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Describe how you 1st heard about Jack the Ripper

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  • Describe how you 1st heard about Jack the Ripper

    When I was in middle school in 6th grade, I had to take a general reading class where small texts covering a wide variety of topics were selected by a book, and the class was to over the course of the school year, go through the book while reading and analyzing each of the texts in the book.

    1 of the texts in that book was about the theory of Walter Sickert being Jack the Ripper (which the author agreed with). I do not remember very many details about it, not even the authors name.

  • #2
    It was a children's book called something like "99 greatest mysteries" - Jack the Ripper was #30 or so. Other entries included Lord Lucan, Jimmy Hoffa, the rust-free pillar in Delhi, etc. I was maybe 10-12 years old.

    I did not know the meaning of prostitute. I assumed it just meant "poor woman". I then used prostitute in a sentence and my parents were horrified.

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    • #3
      I probably saw references earlier (since I was an avid Star Trek fan as a child), but my first real exposure to the case was when I was 8 or 9 from the documentary series, "In Search of," which presented the royal conspiracy.

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      • #4
        I can't remember when I first heard about the case, as it was always "just there" in the background. My first encounter proper with the subject was at age 11 or so, when I read Stephen Knight's book - not that I was into True Crime (if Knight's book can really be classed as "true" crime), but because I was generally interested in mysteries. So I was heavily into Von Däniken, UFOs, the paranormal and the Bermuda Triangle at the time, as were many others in the 1970s. Masonic/Royal conspiracies somehow seemed to resonate with the Zeitgeist.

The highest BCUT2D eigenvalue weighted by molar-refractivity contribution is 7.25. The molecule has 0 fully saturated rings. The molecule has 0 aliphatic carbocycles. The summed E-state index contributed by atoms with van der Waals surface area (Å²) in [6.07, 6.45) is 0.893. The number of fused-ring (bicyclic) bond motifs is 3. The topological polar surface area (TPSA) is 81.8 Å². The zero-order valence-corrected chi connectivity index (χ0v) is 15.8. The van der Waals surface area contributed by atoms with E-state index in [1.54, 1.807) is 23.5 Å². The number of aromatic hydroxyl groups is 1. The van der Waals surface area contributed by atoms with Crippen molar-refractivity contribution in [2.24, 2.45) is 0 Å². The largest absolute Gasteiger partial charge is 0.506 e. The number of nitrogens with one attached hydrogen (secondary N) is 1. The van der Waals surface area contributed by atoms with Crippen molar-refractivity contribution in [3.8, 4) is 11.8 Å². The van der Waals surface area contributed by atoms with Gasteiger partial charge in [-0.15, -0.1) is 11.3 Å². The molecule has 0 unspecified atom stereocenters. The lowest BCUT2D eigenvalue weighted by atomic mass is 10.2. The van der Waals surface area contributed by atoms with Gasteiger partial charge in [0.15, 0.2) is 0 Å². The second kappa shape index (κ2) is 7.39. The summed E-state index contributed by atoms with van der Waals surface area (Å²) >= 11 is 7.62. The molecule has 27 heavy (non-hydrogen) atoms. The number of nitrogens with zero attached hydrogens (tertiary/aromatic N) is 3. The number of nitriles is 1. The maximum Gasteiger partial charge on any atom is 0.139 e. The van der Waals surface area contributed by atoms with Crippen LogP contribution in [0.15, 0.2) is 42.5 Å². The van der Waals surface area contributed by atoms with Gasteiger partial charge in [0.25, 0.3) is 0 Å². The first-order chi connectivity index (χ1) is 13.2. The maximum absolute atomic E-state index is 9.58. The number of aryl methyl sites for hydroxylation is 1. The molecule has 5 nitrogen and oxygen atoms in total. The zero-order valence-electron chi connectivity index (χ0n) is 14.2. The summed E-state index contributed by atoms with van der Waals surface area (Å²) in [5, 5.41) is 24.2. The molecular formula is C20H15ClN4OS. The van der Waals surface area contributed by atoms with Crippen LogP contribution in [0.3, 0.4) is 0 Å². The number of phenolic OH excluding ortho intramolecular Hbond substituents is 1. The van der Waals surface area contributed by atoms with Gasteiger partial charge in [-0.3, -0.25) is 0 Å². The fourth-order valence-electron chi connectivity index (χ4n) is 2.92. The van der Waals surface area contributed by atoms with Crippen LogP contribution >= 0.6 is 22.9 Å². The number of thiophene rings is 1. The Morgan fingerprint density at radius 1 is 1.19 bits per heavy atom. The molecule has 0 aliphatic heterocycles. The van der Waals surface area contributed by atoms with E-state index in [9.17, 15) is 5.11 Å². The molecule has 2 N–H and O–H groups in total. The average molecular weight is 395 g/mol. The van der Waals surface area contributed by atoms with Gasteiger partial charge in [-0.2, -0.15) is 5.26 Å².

Kind regards, Sam Flynn

        "Suche Nullen" (Nietzsche, Götzendämmerung, 1888)

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        • #5
          I first came across JTR from a book my mum was reading about unsolved Victorian Crimes. I asked her about the Ripper and she said he was quite a frightening character. Later I found a book in the local library about the Ripper and freaked when I saw the mortuary and MJK photographs. I was about 12 at the time. I still live in hope that one day the case will be solved even though it's now coming up 131 years.

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          • #6
            Originally posted by Busy Beaver View Post
            I still live in hope that one day the case will be solved even though it's now coming up 131 years.
            We are almost certainly closer in time to the point in the future when the case is solved than we are to the point in the past when the crimes occurred. More likely than not, the case will be solved in just the next decade or 2.

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            • #7
              Hello Stacker, all,

              I first read about the case in the late 1970s when I was 8 or 9 years old. It was a short article in a bound/hardback Reader's Digest volume that caught my attention because of the grim illustrations in the typical watercolour style of the era. It was only a couple of pages long but exciting enough to imprint the nom de plume Jack the Ripper on my mind forever. I don't remember much of the text, it was a mishmash of facts and fiction and ended with the Ripper getting chased by the mob and drowning himself in the Thames. No suspect names were mentioned.

              Well, and there we are now, 41 years later.

              Cheers,

              Boris
              ~ All perils, specially malignant, are recurrent - Thomas De Quincey ~

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              • #8
                Originally posted by bolo View Post
                I first read about the case in the late 1970s when I was 8 or 9 years old. It was a short article in a bound/hardback Reader's Digest volume that caught my attention because of the grim illustrations in the typical watercolour style of the era. It was only a couple of pages long but exciting enough to imprint the nom de plume Jack the Ripper on my mind forever. I don't remember much of the text, it was a mishmash of facts and fiction and ended with the Ripper getting chased by the mob and drowning himself in the Thames. No suspect names were mentioned.
                Sounds eerily like they were referring to the Montague Druitt suspect. Quite an embarrassment by whoever wrote that article considering that the case against him is one of the most, if not the absolute most ridiculously incoherent theories on the entire topic of the Rippers identity.

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                • #9